This week in OtherWords, columnist Donald Kaul puts our leaders’ failure to reach a budget deal before Christmas into a broader context, William A. Collins addresses Connecticut’s recent tragedy from the perspective of a local, Jill Richardson proposes a New Year’s resolution we should all consider adopting, and Jim Hightower highlights some colorful details about one company’s recent decision to get out of the gun business.
As 2012 draws to a close, OtherWords wishes you and your families a happy holiday season. We’d also like to welcome all of our new subscribers who signed up after Kaul’s return. You’ll find more about that on our blog, along with two bonus and holiday-themed Hightower commentaries.
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And here’s our lineup for the week.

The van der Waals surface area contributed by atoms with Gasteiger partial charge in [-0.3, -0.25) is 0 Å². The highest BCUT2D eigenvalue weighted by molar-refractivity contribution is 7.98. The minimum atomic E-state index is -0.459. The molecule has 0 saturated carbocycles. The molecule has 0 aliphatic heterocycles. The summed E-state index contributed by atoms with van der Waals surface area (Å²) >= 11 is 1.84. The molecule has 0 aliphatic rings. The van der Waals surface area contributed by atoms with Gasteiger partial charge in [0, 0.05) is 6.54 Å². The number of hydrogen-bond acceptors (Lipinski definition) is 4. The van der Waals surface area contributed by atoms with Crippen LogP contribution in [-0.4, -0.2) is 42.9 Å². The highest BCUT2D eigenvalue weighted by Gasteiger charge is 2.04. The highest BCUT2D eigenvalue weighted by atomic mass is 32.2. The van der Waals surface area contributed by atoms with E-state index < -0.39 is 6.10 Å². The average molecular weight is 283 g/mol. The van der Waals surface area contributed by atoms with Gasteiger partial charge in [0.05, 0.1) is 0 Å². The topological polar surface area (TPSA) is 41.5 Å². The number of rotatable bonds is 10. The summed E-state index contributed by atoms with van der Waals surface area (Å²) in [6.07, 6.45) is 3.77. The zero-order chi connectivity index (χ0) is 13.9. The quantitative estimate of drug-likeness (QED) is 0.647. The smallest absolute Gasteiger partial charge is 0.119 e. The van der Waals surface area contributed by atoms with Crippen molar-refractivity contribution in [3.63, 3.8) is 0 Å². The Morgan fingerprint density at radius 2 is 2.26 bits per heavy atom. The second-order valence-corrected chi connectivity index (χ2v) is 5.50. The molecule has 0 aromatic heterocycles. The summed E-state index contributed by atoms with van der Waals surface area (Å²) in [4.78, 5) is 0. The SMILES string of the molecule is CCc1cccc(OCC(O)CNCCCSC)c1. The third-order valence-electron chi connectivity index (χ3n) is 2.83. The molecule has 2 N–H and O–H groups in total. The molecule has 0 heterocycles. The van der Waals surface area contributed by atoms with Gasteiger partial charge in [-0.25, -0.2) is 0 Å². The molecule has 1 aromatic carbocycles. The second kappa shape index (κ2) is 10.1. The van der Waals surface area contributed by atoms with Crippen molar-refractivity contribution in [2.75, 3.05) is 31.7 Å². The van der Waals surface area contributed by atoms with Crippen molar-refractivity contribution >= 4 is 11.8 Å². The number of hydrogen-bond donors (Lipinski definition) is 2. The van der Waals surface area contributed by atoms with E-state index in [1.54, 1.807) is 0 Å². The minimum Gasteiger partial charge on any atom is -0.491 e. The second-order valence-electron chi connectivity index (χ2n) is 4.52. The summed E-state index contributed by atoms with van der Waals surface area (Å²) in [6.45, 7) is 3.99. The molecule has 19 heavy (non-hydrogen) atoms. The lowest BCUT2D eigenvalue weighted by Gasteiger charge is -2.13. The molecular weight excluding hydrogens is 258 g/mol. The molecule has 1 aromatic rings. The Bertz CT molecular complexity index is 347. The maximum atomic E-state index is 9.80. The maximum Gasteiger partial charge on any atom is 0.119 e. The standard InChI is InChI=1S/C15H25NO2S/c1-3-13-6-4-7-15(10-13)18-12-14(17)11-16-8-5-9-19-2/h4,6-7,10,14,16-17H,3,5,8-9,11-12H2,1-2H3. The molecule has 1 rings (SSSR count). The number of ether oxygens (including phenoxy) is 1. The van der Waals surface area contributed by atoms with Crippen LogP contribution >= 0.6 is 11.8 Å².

- University Research, Sold Out / Wenonah Hauter
The energy industry and Big Agribusiness are distorting academic research by wielding corporate influence.
- Sabotaging the Conversation about Guns / Don Kraus
The NRA’s antics could hinder global efforts to reduce weapons sales to terrorists and regimes that abuse human rights.
- Argo and the Roots of U.S.-Iran Tensions / Narges Bajoghli
Argo illustrates the power of movies about past traumas but Americans need to dig deeper to understand why relations with Iran remain strained today.
- Mass-Murder Nation / Mike Ferner
To understand what triggered the Newtown killings, we must come to grips with America’s militarism.
- Our Nation, on Its Knees / Donald Kaul
Apparently, to a Republican, good faith negotiation consists of demanding unconditional surrender and an apology for disagreeing in the first place.
- This Year, Resolve to Love Your Body / Jill Richardson
You can buy another car, but you sure can’t get a new body.
- Wakeup Call for the Gun Business / Jim Hightower
The private equity group that owns a controlling stake in the nation’s biggest firearm company announced within days of the Newtown massacre that it was selling that investment.
- Of Cowardice and Connecticut / William A. Collins
Photos of dead children may not have much impact on defenders of so-called “gun rights,” but they do tend to outrage everyone else.
- The Dark Side of Corporate Research / Khalil Bendib cartoon